Daniel Stefanski is a reporter for AZ Free News. You can send him news tips using this link.

Phoenix Giving Out $100 Gift Cards For Vaccines

Phoenix Giving Out $100 Gift Cards For Vaccines

By Corinne Murdock |

Individuals may receive $100 grocery gift cards if they get vaccinated fully through the city of Phoenix’s mobile COVID-19 vans. Those interested must register with either Vincere Cancer Center or Premier Lab Solutions, the two health care companies operating the vans. Vaccination will be free, as will be testing. 

The city didn’t disclose how many gift cards they would give out in their initial announcement, only saying that the number of gift cards given would continue while supplies lasted. AZ Free News asked the city how many gift cards they were distributing. They didn’t respond by press time.

Phoenix’s move appears to fall in line with the suggestion from President Joe Biden this summer to offer $100 to incentivize vaccinations.

Phoenix will have one to two vaccination vans eligible for the $100 gift card offer at various locations around the Valley. A list of vaccination dates, times, and locations is available on the city’s website.

Like many other cities across the country, Phoenix has relied on monetary incentives or rewards for compliance with encouraged or mandated vaccination. Last December, the city council voted to give its employees bonuses of up to $2,000 for getting vaccinated, costing the city anywhere from $25 to $29 million in federal relief funds. 

Other governmental authorities have opted to offer financial incentives for vaccination as well. In December, the Tucson Unified School District (TUSD) Governing Board voted to give employees $500 for being vaccinated fully, with $100 for each booster shot. The board reported that these vaccination payments would total approximately $3 to $5.8 million of their federal Elementary and Secondary School Emergency Relief (ESSER) funds. 

According to one of the latest special reports from the Arizona Auditor General, school districts and charter schools spent less than 25 percent of their federal relief monies by the end of June. The Arizona Department of Education (ADE) spent far less: they had 95.5 percent of federal relief funds left to spend by the end of June. 

Corinne Murdock is a reporter for AZ Free News. Follow her latest on Twitter, or email tips to corinne@azfreenews.com.

Employers Must Tell OSHA Of Employees’ Adverse Reactions To Mandated Vaccinations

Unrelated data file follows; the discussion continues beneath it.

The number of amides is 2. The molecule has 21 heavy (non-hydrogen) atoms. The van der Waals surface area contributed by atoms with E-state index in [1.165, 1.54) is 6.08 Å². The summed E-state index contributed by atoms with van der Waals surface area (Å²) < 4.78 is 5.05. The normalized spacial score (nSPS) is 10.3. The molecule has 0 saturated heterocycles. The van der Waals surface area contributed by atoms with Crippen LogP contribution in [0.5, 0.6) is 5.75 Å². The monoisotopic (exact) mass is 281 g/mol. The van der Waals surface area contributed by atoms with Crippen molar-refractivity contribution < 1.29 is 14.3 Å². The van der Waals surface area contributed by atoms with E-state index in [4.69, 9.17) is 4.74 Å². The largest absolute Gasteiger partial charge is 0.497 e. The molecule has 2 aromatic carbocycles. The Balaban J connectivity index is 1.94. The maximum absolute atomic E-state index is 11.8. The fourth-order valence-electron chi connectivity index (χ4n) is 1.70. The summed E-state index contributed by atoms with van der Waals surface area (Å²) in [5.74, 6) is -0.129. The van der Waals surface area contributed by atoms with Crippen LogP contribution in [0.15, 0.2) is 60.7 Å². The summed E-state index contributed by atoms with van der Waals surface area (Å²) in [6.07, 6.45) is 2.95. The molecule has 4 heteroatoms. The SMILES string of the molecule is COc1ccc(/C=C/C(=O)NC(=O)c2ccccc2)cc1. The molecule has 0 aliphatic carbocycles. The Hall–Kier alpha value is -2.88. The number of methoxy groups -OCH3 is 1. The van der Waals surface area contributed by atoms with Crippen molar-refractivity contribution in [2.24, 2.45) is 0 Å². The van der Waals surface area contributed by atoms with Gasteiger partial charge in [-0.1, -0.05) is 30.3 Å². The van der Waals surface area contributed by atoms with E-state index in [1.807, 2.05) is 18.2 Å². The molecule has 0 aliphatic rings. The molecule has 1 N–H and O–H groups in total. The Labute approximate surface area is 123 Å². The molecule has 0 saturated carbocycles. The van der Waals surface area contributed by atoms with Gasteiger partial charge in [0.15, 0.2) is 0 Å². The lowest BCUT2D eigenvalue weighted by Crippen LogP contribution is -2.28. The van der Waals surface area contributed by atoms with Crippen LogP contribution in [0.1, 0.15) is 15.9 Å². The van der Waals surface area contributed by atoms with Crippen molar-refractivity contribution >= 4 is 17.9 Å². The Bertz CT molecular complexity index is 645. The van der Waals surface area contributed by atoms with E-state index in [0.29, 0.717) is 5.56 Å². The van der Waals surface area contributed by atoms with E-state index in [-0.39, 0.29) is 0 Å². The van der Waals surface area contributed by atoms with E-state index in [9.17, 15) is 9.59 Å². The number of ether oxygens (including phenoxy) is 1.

Employers Must Tell OSHA Of Employees’ Adverse Reactions To Mandated Vaccinations

By Terri Jo Neff |

Business owners thinking of requiring proof of COVID-19 vaccination as a condition of employment may want to consider the latest advisory from the Occupational Safety and Health Administration (OSHA).

According to OSHA, an employee’s adverse reaction to a COVID-19 vaccine is recordable on the company’s OSHA recordkeeping log if the reaction stems from a work-related, mandated vaccination and the incident meets at least one other recording criteria, such as time away from work, medical treatment beyond basic first aid, or restricted work duties or job transfer.

Despite the advisory to employers, OSHA and other federal agencies have announced efforts to encourage COVID-19 vaccinations in the workplace. That is why OSHA, which is part of the U.S. Department of Labor, does not require employers to report an employee’s adverse reaction to a recommended vaccination, even if the employer pays for or arranges for the vaccination.

OSHA is exercising its enforcement discretion to only require the recording of adverse effects to required vaccines at this time,” the website reads, adding that the vaccination “must be truly voluntary. For example, an employee’s choice to accept or reject the vaccine cannot affect their performance rating or professional advancement. An employee who chooses not to receive the vaccine cannot suffer any repercussions from this choice.”

In a related matter, OSHA has weighed in on employers requiring employees to sign liability waivers in the event of exposure in the workplace to the SARS virus which causes COVID-19. While the agency does not take a position for or against waivers, its website makes clear that the existence of a waiver does not preclude an employee’s right to file an Occupational Safety and Health Act complaint.

“The worker continues to have the right to file a safety or health complaint under section 8(f) and/or a retaliation complaint under section 11(c), regardless of any language contained in the waiver.”

The OSHA website also provides employers and employees with information about the requirement for reporting in-patient COVID-19 hospitalizations stemming from workplace exposure. Such reporting is only required if the hospitalization occurs within 24 hours of the exposure, according to the website.

Anticipation Of Hotter Weather Prompts Glendale Vaccination Site To Move Into Gila River Arena

Anticipation Of Hotter Weather Prompts Glendale Vaccination Site To Move Into Gila River Arena

Warm weather is here, and in anticipation of ever-increasing temperatures, Arizona’s largest vaccination site at State Farm Stadium will transition to an indoor site at Gila River Arena in Glendale on Friday, April 23.

The State Farm Stadium site will move to nighttime hours starting Monday, April 5, to avoid daytime heat. It will conclude operations the morning of April 23 and move indoors to Gila River Arena, home to the Arizona Coyotes. Operating from 7 a.m. to 7 p.m. daily, the new Gila River Arena site will have the capacity to administer 1,000 shots per hour.

An indoor vaccination site at Yuma Civic Center transitioned to a state operation on Monday, March 29, with 8,000 appointments per week initially and capacity for 4,000 appointments a day.

An East Mesa distribution center operated by Dexcom opens Monday, April 5, as the Valley’s first state-run indoor drive-thru COVID-19 vaccination site, replacing the outdoor site currently operating at Chandler-Gilbert Community College. The site will start out offering 3,000-4,000 appointments a day.

The new indoor vaccination site in Glendale will use Gila River Arena’s main concourse to check in and vaccinate patients who have appointments, while the arena’s seats will be available for individuals to spend their 15 or 30 minutes of observation after vaccination.

Vaccine recipients will enter through the venue’s main entrance at Gate 4, and parking at the site will be complimentary.

At 11 a.m. every Friday, ADHS makes appointments available at state-run sites for the following week. Registration for these and many other sites is available at podvaccine.azdhs.gov or by calling 844-542-8201 between 8 a.m. and 5 p.m. Both resources offer assistance in English and Spanish.